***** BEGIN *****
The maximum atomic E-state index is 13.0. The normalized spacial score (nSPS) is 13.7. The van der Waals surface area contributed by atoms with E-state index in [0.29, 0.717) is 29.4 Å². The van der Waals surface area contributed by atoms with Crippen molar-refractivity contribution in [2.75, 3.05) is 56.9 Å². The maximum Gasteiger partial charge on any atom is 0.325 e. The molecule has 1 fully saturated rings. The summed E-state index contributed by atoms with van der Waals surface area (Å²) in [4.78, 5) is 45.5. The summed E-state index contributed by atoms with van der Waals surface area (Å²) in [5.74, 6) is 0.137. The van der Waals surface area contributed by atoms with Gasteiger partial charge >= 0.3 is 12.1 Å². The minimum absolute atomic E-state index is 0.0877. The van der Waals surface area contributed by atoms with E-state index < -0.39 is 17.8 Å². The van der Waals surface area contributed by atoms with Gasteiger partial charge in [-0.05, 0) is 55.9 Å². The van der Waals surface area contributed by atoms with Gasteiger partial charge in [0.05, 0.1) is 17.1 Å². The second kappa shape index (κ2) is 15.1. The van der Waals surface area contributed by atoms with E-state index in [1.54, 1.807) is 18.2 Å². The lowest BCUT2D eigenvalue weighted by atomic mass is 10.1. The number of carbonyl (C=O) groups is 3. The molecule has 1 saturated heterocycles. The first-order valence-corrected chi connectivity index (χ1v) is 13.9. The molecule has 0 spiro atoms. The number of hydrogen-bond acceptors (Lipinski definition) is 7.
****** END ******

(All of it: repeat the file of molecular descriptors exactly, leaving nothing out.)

The maximum atomic E-state index is 13.0. The normalized spacial score (nSPS) is 13.7. The van der Waals surface area contributed by atoms with E-state index in [0.29, 0.717) is 29.4 Å². The van der Waals surface area contributed by atoms with Crippen molar-refractivity contribution in [2.75, 3.05) is 56.9 Å². The maximum Gasteiger partial charge on any atom is 0.325 e. The molecule has 1 fully saturated rings. The summed E-state index contributed by atoms with van der Waals surface area (Å²) in [4.78, 5) is 45.5. The summed E-state index contributed by atoms with van der Waals surface area (Å²) in [5.74, 6) is 0.137. The van der Waals surface area contributed by atoms with Gasteiger partial charge >= 0.3 is 12.1 Å². The minimum absolute atomic E-state index is 0.0877. The van der Waals surface area contributed by atoms with E-state index < -0.39 is 17.8 Å². The van der Waals surface area contributed by atoms with Gasteiger partial charge in [-0.05, 0) is 55.9 Å². The van der Waals surface area contributed by atoms with Gasteiger partial charge in [0.05, 0.1) is 17.1 Å². The second kappa shape index (κ2) is 15.1. The van der Waals surface area contributed by atoms with E-state index in [1.54, 1.807) is 18.2 Å². The lowest BCUT2D eigenvalue weighted by atomic mass is 10.1. The number of carbonyl (C=O) groups is 3. The molecule has 1 saturated heterocycles. The first-order valence-corrected chi connectivity index (χ1v) is 13.9. The molecule has 0 spiro atoms. The number of hydrogen-bond acceptors (Lipinski definition) is 7.